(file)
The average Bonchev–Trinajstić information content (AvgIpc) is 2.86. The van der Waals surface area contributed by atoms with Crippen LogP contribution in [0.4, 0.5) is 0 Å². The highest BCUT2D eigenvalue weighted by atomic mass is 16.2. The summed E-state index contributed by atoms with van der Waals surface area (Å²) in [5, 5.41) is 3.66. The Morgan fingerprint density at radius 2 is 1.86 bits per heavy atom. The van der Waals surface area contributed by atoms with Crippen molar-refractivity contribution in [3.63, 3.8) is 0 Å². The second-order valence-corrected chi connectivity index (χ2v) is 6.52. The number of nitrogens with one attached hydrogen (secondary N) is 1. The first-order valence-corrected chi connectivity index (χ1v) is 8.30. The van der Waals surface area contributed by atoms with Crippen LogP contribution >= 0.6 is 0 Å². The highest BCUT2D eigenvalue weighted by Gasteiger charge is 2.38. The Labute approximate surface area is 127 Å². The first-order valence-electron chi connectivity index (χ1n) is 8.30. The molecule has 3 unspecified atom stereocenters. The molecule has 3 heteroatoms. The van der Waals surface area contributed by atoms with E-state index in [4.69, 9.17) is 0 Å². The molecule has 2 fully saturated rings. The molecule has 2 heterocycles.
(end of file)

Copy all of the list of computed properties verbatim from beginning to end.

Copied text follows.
The average Bonchev–Trinajstić information content (AvgIpc) is 2.86. The van der Waals surface area contributed by atoms with Crippen LogP contribution in [0.4, 0.5) is 0 Å². The highest BCUT2D eigenvalue weighted by atomic mass is 16.2. The summed E-state index contributed by atoms with van der Waals surface area (Å²) in [5, 5.41) is 3.66. The Morgan fingerprint density at radius 2 is 1.86 bits per heavy atom. The van der Waals surface area contributed by atoms with Crippen molar-refractivity contribution in [3.63, 3.8) is 0 Å². The second-order valence-corrected chi connectivity index (χ2v) is 6.52. The number of nitrogens with one attached hydrogen (secondary N) is 1. The first-order valence-corrected chi connectivity index (χ1v) is 8.30. The van der Waals surface area contributed by atoms with Crippen LogP contribution >= 0.6 is 0 Å². The highest BCUT2D eigenvalue weighted by Gasteiger charge is 2.38. The Labute approximate surface area is 127 Å². The first-order valence-electron chi connectivity index (χ1n) is 8.30. The molecule has 3 unspecified atom stereocenters. The molecule has 3 heteroatoms. The van der Waals surface area contributed by atoms with E-state index in [4.69, 9.17) is 0 Å². The molecule has 2 fully saturated rings. The molecule has 2 heterocycles.